DSBs can be frank (two-sided) and one-sided; both are a major threat to genomic stability. Failure to repair DSBs or their misrepair can result in chromosome loss, chromosomal rearrangements, apoptosis, or carcinogenesis . Endogenous sources or processes including mechanical stress (e.g. `breakage-fusion-bridge cycles' ), transposition , immunoglobulin diversification , and meiosis  involve the accidental or programmed generation of two-sided DSBs. One-sided DSBs are primarily related to DNA replication and will be discussed in the next section. Of particular interest is the induction of DSBs by exogenous sources in the context of cancer therapy. IR exhibits potent anti-tumor activity. Random energy deposition by IR leads to a wide array of DNA damages, including DSBs, single-strand breaks, and a host of different base damages (e.g. thymine glycol) . Among these, DSBs are the most genotoxic and are induced by clustered ionization from a single track of radiation leading to closely spaced single-stranded breaks at a single multiply damaged site . IR-induced ssDNA breaks and base damages may interfere with DNA replication, potentially leading to one-sided DSBs (see below). IR-induced DSBs often contain modified bases at their 3′- and 5′-ends. Such ends with non-standard chemistry necessitate processing steps that are not needed when DSBs are introduced by nucleases in experimental model systems . Intermediary metabolic products of Streptomycetes, including bleomycin, neocarcinostatin, and related compounds, have been effectively used in anti-tumor therapy . They directly induce DSBs by attacking specific carbons in deoxyribose, leaving non-standard end-groups. A third class of DNA-based anti-tumor therapeutics is represented by topoisomerase inhibitors . Topoisomerases are enzymes that open and close strands of DNA: type I topoisomerases open/close one strand, whereas type II topoisomerases open/close both strands at a time . Both types involve a covalent DNA-protein bond in their catalytic cycle. This transition state can be stabilized by topoisomerase inhibitors leading to DSBs for type II inhibitors (e.g. etoposides) or single-stranded breaks for type I inhibitors (e.g. camptothecin) , which may become one-sided DSBs by replication run-off (Figure 2A; see ref. 84 for an alternative model). These damages pose a particular challenge for end-processing, as the topoisomerases are covalently attached to the 5′- ends (bacterial type I, bacterial and eukaryotic type II) or 3′-ends (eukaryotic type I) of the broken DNA. The existence of a specific enzyme, TDP1 (tyrosyl-DNA-phosphodiesterase), that cleaves the phosphodiester bond linking the active site tyrosine of eukaryotic type I topoisomerases to DNA shows that these complexes occur in normal cellular growth [85, 86]. In sum, the exact chemical nature of the DSB depends on the mechanism of its induction and will have an impact on its requirements for repair.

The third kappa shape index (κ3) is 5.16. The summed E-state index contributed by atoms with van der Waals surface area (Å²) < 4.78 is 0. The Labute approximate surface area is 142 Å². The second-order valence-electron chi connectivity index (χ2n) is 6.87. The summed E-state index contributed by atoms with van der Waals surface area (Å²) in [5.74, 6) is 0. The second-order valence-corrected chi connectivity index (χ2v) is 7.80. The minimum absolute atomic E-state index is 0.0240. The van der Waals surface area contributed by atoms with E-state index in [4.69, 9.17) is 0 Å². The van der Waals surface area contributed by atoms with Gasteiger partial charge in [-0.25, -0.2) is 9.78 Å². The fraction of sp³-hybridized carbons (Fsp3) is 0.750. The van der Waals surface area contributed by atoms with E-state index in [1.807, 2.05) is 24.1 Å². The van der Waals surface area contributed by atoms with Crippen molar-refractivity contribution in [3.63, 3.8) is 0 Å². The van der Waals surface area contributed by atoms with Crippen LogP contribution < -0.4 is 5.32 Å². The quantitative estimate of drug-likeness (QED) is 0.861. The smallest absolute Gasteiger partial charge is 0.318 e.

Several pathways compete for the repair of DSBs: HR, NHEJ, and SSA (see chapter by Shrivastav et al. in this issue and refs. [4, 87]). HR comprises a series of related sub-pathways that use DNA strand invasion and template-directed DNA repair synthesis, culminating in high-fidelity repair (Figure 1). Besides the classical DSBR (double-strand break repair) route , genetic and molecular studies have proposed two further variations of the HR theme in the SDSA  and BIR [90, 91] (break-induced replication) sub-pathways. Here, we will discuss the mechanisms and proteins that are specifically required in DSB repair mediated by HR in addition to the core proteins described above.